M-commerce: The frontier that’s already here

The dominance of e-commerce in the world of retail surged over the past two decades to the point that online shopping is a regular part of daily life, often surpassing real-life retail experiences in convenience, cost and even immediacy: you can find exactly what you want online (no guarantees at your local shop) and have it shipped to you, and in some cases, have it in hand the same or next day. All from the comfort of home, office or wherever you happen to be. I think we’re all pretty used to this.

But what we haven't yet done is make the inevitable, but slower than expected, leap from e-commerce to m-commerce.

Pulling the trigger on mobile purchases

For a variety of reasons, people have the safety on when it comes to pulling the trigger on making mobile purchases. The last step in online retail: hitting the 'buy now' button (the last big hurdle after placing items in a shopping cart) rather than abandoning just isn’t happening as frequently or in as rapid a fashion on mobile as it has done on more traditional e-commerce channels (standard desktops, for example).

According to statistics from the U.S. Census Bureau and comScore, m-commerce only made up about 11.6% of the USD 303 billion U.S. e-commerce total, so shopping on mobile still a tiny slice of the pie. But it’s not like there’s no movement. In fact, with mobile overtaking desktop as the primary internet-browsing device (Business Insider puts Q2-2015 numbers at 59% mobile, 41% desktop), it would stand to reason that mobile purchases would increase correspondingly. They haven’t. According to the same Business Insider article, consumers spent just 15% of their dollars on mobile and 85% on desktop.

Target practice: Moving from mobile research to mobile purchases

Would-be buyers are doing up to half of their shopping-related activities (research and discovery most of all) on mobile, according to research from Synchrony Financial. But only up to about 18% actually made a purchase on mobile. In fairness this number increases annually but still hasn’t reached a tipping point, and it appears that the growth comes largely from younger, millennial buyers. A Pew Research Center report confirms the generational difference: “Some 90% of 18- to 29-year-olds ever buy items online, while 77% have purchased something using their cellphones and 24% have bought something by following a link on social media. By contrast, a majority (59%) of those 65 and older ever generally make online purchases–but only 17% have bought something using their cellphones and just 5% have done so through a social media link.”

Despite the age-based gap in behaviors, most consumers of all ages are doing their research on mobile. An xAd and Telmetrics report (from 2014) indicated, in fact, that up to 60% of consumers used mobile devices exclusively for making purchase decisions, even if they did not act on their decisions on the mobile device itself.

Hitting the bullseye: Easing consumers into mobile purchases with high-performance mobile user experience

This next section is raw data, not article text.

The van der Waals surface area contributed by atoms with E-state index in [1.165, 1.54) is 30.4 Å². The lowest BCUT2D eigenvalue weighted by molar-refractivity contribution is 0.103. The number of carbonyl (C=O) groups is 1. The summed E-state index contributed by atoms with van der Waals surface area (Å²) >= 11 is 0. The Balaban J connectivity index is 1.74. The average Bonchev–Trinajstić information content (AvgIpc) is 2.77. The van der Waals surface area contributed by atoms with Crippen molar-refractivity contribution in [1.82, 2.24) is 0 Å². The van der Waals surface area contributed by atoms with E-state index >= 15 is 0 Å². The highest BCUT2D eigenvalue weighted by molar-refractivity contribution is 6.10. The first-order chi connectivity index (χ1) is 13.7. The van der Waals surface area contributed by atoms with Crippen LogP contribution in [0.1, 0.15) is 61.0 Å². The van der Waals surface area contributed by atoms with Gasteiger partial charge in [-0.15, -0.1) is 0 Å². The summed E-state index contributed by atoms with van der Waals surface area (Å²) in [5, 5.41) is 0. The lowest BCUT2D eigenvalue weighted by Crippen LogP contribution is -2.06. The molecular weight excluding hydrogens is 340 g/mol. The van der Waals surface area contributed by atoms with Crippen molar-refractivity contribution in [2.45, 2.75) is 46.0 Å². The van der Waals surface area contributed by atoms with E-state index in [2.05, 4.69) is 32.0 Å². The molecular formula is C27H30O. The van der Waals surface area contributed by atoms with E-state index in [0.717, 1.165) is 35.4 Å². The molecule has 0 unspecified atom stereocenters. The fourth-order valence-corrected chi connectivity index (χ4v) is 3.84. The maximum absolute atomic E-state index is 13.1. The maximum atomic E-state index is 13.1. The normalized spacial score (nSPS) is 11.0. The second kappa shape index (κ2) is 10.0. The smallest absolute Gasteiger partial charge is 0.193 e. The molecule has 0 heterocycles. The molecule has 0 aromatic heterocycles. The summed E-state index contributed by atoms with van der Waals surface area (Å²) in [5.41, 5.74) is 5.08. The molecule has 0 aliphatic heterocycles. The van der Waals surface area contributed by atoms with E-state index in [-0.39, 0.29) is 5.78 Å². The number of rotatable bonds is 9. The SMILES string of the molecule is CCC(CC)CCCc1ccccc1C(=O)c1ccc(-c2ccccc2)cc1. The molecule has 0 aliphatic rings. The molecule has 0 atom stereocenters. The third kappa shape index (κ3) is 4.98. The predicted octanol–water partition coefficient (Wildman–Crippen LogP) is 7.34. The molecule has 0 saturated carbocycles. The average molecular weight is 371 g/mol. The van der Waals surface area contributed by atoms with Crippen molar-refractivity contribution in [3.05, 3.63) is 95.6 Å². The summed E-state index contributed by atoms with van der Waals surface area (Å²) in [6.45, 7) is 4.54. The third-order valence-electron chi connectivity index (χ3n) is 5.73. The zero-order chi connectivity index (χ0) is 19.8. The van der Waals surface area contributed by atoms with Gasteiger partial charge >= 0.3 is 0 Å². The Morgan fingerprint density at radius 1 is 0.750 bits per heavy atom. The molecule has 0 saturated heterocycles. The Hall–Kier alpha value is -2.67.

Why let these decided buyers get away without making the purchase? It’s not that mobile purchases aren’t possible: they just aren’t always user friendly, as the Business Insider piece describes: “The mobile shopping experience is a nightmare. Users get so frustrated when trying to shop on their phones that they far more often than not abandon the process.”

There are a few reasons for this. Some of the biggest impediments come down to the user experience - not consumer fear. The Economist Intelligence Unit surveyed consumers in 2015 to find out why more purchases weren’t being made on mobile. More than half of respondents simply ‘preferred desktop’ while less than a third cited privacy fears. The collection of other reasons, though, came down to ease of (or lack thereof) use: the purchase process on mobile was too slow, the retailer’s app/website was too cumbersome in general, for navigation or for the small screen.

And while marketing departments are doing their part (mobile-purchase-only promotions and deals, for example), the underlying technology for making a great mobile e-commerce experience has to accompany any buy-now deals, sales or gimmicks.

Optimizing for the m-commerce experience

Apart from ensuring that making a purchase on a phone or tablet is as easy as a desktop-based purchase, behind-the-scenes technology can lend a tremendous boost to the mobile shopping experience.

Speed is often cited as one of the major stumbling blocks to moving forward with mobile purchases. We shop online so we don’t have to wait in line, so why would we wait for pages to load? While you can’t do much about the mobile network the user accesses, you can optimize page assembly and composition without sacrificing the personalized parts of the user’s shopping experience. With Varnish Software, intelligent caching solutions can contribute major performance gains to bring the m-commerce experience much closer to the e-commerce one.

Some performance improvements are actually in your hands. A few examples of how to enhance the mobile content delivery experience:

  • Edgestash: On-the-fly mobile page assembly for lowest possible page-load times
  • Parallel ESI: High-performance management of dynamic content, even on mobile

Make it easy, smooth, fast - don’t give consumers a reason to second guess a purchase or to wait until they get home to the desktop. Set yourself up for better m-commerce performance:

Join us for a live webinar on 23 May to learn more about managing your mobile content delivery performance.

Register for the live webinar on mobile optimization

Topics: Edgestash, parallel ESI, increase web performance, mobile web performance, m-commerce

  

02/05/2017, 11:30 by Erika Wolfe

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